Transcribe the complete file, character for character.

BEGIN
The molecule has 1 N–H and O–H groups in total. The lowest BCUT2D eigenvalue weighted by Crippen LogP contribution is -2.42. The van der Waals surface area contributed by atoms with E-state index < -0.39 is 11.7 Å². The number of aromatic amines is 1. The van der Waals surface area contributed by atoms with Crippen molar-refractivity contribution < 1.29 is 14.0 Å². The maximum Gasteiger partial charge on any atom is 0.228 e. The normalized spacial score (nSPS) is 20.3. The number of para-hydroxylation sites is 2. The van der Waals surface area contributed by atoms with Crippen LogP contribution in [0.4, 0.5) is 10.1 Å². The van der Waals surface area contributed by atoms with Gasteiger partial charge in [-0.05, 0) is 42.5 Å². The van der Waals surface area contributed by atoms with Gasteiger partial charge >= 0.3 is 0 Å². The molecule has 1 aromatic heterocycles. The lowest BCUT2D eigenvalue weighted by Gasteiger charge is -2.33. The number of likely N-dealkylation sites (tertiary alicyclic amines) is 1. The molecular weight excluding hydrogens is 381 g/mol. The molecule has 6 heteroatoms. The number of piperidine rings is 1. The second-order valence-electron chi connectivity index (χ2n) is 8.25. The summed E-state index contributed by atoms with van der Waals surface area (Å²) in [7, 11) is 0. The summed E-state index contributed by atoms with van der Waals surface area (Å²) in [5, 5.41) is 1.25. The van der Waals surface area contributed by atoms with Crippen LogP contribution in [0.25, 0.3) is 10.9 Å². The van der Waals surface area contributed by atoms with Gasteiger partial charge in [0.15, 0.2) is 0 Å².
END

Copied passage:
The molecule has 1 N–H and O–H groups in total. The lowest BCUT2D eigenvalue weighted by Crippen LogP contribution is -2.42. The van der Waals surface area contributed by atoms with E-state index < -0.39 is 11.7 Å². The number of aromatic amines is 1. The van der Waals surface area contributed by atoms with Crippen molar-refractivity contribution < 1.29 is 14.0 Å². The maximum Gasteiger partial charge on any atom is 0.228 e. The normalized spacial score (nSPS) is 20.3. The number of para-hydroxylation sites is 2. The van der Waals surface area contributed by atoms with Crippen LogP contribution in [0.4, 0.5) is 10.1 Å². The van der Waals surface area contributed by atoms with Gasteiger partial charge in [-0.05, 0) is 42.5 Å². The van der Waals surface area contributed by atoms with Gasteiger partial charge >= 0.3 is 0 Å². The molecule has 1 aromatic heterocycles. The lowest BCUT2D eigenvalue weighted by Gasteiger charge is -2.33. The number of likely N-dealkylation sites (tertiary alicyclic amines) is 1. The molecular weight excluding hydrogens is 381 g/mol. The molecule has 6 heteroatoms. The number of piperidine rings is 1. The second-order valence-electron chi connectivity index (χ2n) is 8.25. The summed E-state index contributed by atoms with van der Waals surface area (Å²) in [7, 11) is 0. The summed E-state index contributed by atoms with van der Waals surface area (Å²) in [5, 5.41) is 1.25. The van der Waals surface area contributed by atoms with Crippen LogP contribution in [0.25, 0.3) is 10.9 Å². The van der Waals surface area contributed by atoms with Gasteiger partial charge in [0.15, 0.2) is 0 Å².